section of North Atlantic where many planes and ships have mysteriously disappeared. [Am. Hist.: EB, I: 1007]
Big Foot
(Sasquatch) man ape similar to the yeti; reputed to have been seen in northwestern U.S. [Am. Hist.: “Yeti” in Wallechinsky, 443–444]
closed book
medieval symbolism for the unknown. [Christian Symbolism: Appleton, 13]
Dark Lady, The
mentioned in Shakespeare’s later sonnets; she has never been positively identified. [Br. Lit.: Century Cyclopedia, I: 1191]
E = mc2
physical law of mass and energy; arcanum to layman. [Am. Hist.: Flexner, 298]
Easter Island’s statues
origin and meaning of more than two hundred statues remain unknown. [World Hist.: Wallechinsky, 443]
Eleusinian Mysteries
ancient religious rites; its secrets have never been discovered. [Gk. Myth.: Benét, 305]
Lady or the Tiger, The
Stockton’s tale never reveals which fate awaits the youth who dared fall in love with the king’s daughter. [Am. Lit.: Benét, 559]
Loch Ness monster
supposed sea serpent dwelling in lake. [Scot. Hist.: Wallechinsky, 443]
Man in the Iron Mask
mysterious prisoner in reign of Louis XIV, condemned to wear black mask at all times. [Fr. Hist.: Brewer Note-Book, 460]
Mary Celeste
ship found in mid-Atlantic with sails set, crew missing (1872). [Br. Hist.: Espy, 337]
Mona Lisa
enigmatic smile beguiles and bewilders. [Ital. Art: Wallechinsky, 190]
fate of colony has never been established (1580s). [Am. Hist.: Jameson, 430]
half woman, half lion; poser of almost unanswerable riddle. [Gk. Myth.: Howe, 258; Gk. Lit.: Oedipus Rex]
huge monoliths with lintels in Wiltshire, England, have long confounded modern man as to purpose. [Br. Hist.: Wallechinsky, 442]
unexplained and unidentified flying object. [Science: Brewer Dictionary, 1112]
Allusions—Cultural, Literary, Biblical, and Historical: A Thematic Dictionary. Copyright 2008 The Gale Group, Inc. All rights reserved.


1. a story, film, etc., which arouses suspense and curiosity because of facts concealed
2. Christianity any truth that is divinely revealed but otherwise unknowable
3. Christianity a sacramental rite, such as the Eucharist, or (when pl.) the consecrated elements of the Eucharist
4. any of various rites of certain ancient Mediterranean religions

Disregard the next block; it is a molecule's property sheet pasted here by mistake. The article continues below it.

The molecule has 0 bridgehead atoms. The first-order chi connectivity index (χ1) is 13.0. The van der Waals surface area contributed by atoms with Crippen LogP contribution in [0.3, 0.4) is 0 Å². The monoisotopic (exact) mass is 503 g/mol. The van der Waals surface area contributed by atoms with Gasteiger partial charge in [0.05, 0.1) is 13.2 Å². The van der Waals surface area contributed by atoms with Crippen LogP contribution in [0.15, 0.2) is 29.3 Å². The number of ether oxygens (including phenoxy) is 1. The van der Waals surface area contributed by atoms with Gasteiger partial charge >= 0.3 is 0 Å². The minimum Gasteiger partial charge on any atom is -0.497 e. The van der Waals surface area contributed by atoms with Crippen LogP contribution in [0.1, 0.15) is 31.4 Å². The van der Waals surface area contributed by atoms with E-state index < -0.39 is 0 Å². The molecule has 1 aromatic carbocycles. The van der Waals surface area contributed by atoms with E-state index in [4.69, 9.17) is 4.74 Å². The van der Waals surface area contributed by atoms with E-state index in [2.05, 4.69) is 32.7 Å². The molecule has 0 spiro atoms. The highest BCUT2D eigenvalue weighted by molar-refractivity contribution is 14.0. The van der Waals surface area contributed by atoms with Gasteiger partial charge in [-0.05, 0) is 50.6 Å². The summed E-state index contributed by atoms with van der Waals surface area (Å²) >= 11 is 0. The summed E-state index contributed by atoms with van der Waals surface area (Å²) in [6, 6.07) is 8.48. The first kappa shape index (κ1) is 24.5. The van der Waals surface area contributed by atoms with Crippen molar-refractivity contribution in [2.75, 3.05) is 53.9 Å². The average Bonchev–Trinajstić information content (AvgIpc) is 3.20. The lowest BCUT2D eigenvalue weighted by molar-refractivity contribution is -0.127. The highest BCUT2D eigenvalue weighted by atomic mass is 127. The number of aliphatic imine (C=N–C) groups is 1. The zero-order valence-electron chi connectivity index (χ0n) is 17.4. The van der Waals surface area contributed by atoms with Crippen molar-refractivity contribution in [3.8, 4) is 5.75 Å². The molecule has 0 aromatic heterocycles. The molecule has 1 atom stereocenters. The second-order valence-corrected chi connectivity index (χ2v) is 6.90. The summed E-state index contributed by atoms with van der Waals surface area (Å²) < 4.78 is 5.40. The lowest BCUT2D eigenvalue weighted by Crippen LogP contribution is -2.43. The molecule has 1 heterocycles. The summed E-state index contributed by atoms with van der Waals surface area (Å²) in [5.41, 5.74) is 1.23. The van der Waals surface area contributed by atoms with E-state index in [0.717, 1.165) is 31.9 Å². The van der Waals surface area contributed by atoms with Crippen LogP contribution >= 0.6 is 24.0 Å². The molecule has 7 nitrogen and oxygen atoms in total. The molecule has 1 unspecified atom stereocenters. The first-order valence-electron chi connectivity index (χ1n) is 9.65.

5. short for mystery play


2 Archaic
a guild of craftsmen
Collins Discovery Encyclopedia, 1st edition © HarperCollins Publishers 2005
References in classic literature ?
His revolutionary career, sustained by the sentiment and trustfulness of many women, was menaced by an impenetrable mystery - the mystery of a human brain pulsating wrongfully to the rhythm of journalistic phrases.
But just as in the case of the Mystery and the Morality, the Interlude developed out of the Morality, and the two cannot always be distinguished, some single plays being distinctly described by the authors as 'Moral Interludes.' In the Interludes the realism of the Moralities became still more pronounced, so that the typical Interlude is nothing more than a coarse farce, with no pretense at religious or ethical meaning.
The various dramatic forms from the tenth century to the middle of the sixteenth at which we have thus hastily glanced--folk-plays, mummings and disguisings, secular pageants, Mystery plays, Moralities, and Interludes--have little but a historical importance.
In the middle of the hall, opposite the great door, a platform of gold brocade, placed against the wall, a special entrance to which had been effected through a window in the corridor of the gold chamber, had been erected for the Flemish emissaries and the other great personages invited to the presentation of the mystery play.
Since the fatal hour of the mystery of The Yellow Room, we have hung about this invisible and silent woman to learn what she knows.
It was a great mystery to Herr Skopf--and, doubtless, still is.
"Your words are a mystery, too," returned the young lady.
"She knows all about the mystery and thinks it perfectly lovely-- and so do I," said the Story Girl.
Toward this they scurried as von Horn turned back into the court of mystery for the others.
In the devil devil houses, where, before the face of mystery men and women crawled in fear and trembling, he walked stiff-legged and bristling; for fresh heads were suspended there-- heads his eyes and keen nostrils identified as those of once living blacks he had known on board the Arangi.
This habit of abstention from Feeling in the best society enables a Circle the more easily to sustain the veil of mystery in which, from his earliest years, he is wont to enwrap the exact nature of his Perimeter or Circumference.